For most of us even being able to communicate in Italian would be a huge achievement.

Italian fluency is certainly possible at any age.

Perfection, especially with regards to pronunciation, may not be attainable after a certain age but most adult learners are ok with that.

By: Frank DePino

Frank DePino is one of the co-founders of LearnItalianGo. He is a frequent traveler to Italy and has been studying Italian for years.

I’ve been studying Italian for several years now and there always seems to be a new word I come across. So I was curious: How many words are in the Italian language?

According to the Grande Dizionario Italiano dell’Uso there are over 260,000 words in the Italian language. This Italian dictionary was edited by famed Italian linguist Tullio De Mauro and is considered the most comprehensive dictionary of the current Italian language.

But if we think of the various forms that Italian words can take that number grows quickly. 

Introduce verb forms, adjective variations, the singular and plural forms of nouns and you can see how that can happen.

In fact, linguist Luca Lorenzetti did just that in his essay, “L’italiano contemporaneo” (Carocci, Roma 2004). In it Lorenzetti estimated that there are more than 2 million words in Italian.

If you are learning Italian that number may be intimidating .

But have no fear. 

Italians with medium-high education have a vocabulary of around 47,000 words.

That number is even lower for the words that make up basic Italian communication. 

7,000 Italian Words

According to the studies of De Mauro, 98% of the Italian used today consists of only 7,000 words.

Those words are broken down into three categories:

1) Basic vocabulary: 2,000 words
The fundamental vocabulary of Italian. These words are used frequently and make up 90% of Italian communication. They are usually learned by native Italians at a very young age. Examples include: the verb “guidare” / “to drive” and the article “il” /  “the” .

2) High use vocabulary: around 2,750 words

These words are used less frequently. They are learned in higher levels of education and make up 6% of used Italian. These words are found more often in adult literature and mature conversations. Examples include: “impianto”/” implant”  and “impaurire” / ”to frighten”.

3) High availability vocabulary: about 2,300 words 

These words are easy to understand by Italian speakers but are used in only 1-2% of the time. Examples include:  “pesca” / ”peach” and “bancarella” / “stall”.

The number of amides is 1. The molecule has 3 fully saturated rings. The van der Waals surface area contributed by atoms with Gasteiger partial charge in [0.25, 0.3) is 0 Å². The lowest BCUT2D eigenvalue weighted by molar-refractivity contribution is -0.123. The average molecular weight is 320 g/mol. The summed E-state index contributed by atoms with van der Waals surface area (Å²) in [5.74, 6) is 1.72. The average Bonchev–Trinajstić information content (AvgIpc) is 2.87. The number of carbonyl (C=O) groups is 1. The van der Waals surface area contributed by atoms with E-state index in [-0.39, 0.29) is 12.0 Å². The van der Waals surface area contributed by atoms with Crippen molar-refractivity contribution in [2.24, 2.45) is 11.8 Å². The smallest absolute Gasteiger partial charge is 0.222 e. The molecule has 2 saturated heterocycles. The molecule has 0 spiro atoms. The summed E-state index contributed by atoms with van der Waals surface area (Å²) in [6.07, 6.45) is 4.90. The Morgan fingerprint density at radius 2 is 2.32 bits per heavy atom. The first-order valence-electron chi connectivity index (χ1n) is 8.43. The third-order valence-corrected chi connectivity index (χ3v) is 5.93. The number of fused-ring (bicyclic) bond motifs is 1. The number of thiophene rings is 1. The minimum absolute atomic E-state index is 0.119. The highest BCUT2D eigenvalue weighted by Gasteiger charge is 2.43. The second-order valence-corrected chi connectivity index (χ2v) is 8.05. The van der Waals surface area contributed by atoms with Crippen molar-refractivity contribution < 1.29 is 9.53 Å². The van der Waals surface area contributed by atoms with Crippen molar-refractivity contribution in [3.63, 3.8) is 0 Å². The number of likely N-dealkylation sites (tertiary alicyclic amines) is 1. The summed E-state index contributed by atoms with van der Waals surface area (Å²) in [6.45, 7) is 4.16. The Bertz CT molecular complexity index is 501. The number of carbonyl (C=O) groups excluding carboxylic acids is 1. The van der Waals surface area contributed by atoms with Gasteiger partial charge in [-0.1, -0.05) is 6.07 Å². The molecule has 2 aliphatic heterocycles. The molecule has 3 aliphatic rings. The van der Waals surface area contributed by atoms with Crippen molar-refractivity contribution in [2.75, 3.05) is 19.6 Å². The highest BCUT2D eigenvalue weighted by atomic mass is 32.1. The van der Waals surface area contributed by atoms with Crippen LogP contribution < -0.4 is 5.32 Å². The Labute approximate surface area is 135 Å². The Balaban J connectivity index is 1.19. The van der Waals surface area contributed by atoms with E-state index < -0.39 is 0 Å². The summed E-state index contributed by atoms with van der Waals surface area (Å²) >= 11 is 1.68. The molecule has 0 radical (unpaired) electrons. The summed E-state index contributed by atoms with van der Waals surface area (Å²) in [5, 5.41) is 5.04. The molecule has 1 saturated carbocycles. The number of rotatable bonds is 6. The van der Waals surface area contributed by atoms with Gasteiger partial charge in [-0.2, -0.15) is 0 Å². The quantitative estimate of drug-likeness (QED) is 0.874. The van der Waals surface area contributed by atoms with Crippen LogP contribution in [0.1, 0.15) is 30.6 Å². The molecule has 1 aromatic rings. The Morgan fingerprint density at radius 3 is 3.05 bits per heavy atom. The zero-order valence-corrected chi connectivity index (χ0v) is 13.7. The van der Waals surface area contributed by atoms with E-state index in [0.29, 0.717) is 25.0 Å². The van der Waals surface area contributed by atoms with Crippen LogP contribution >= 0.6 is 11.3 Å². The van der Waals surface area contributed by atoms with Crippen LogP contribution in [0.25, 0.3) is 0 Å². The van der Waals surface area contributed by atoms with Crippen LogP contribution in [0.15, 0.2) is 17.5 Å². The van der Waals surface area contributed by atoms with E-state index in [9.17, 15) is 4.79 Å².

The New Basic Vocabulary Of The Italian Language

So what are the 7,000 words that make up the basic Italian vocabulary?

Furthermore, how did Tullio DeMauro determine them?

The 7,000 words are more formally known as “Il Nuovo vocabolario di base della lingua italiana” or translated in English “The New Basic Vocabulary of The Italian Language”.

The list was created by electronically counting the words in over 18,843,459 long texts.

These texts were selected evenly from six categories:

  1. Press / Print (daily and weekly)
  2. Essays / Non-Fiction (popular essays, scholastic and university texts and texts),
  3. Fiction / Literary texts (narrative, poetry)
  4. Television/Shows (film scripts, theater)
  5. Computer communication (chat etc.)
  6. Speech recordings 

Proper names, symbols, numbers, and icons were then removed so that only words remained.

From there, the most common words were determined thus creating  â€œIl Nuovo vocabolario di base della lingua italiana“.

If you’d like the entire list can be downloaded here.

Most Common 1000 Words In Italian

In addition, the study found the most common 1000 words in Italian make up:

  • 86% of Spoken Italian
  • 83% of Italian Computer communication
  • 84% of Italain Television/Shows 
  • 81% of Italian Fiction / Literary texts 
  • 76% of Italian Press / Print
  • 73% of Italain Essays / Non-Fiction 

86% of spoken Italian uses only 1000 words.

That is a huge drop from the intimidating 260,000 words in the Grande Dizionario Italiano dell’Uso.

Learning those 1000 words would give you a huge head start in becoming fluent in Italian.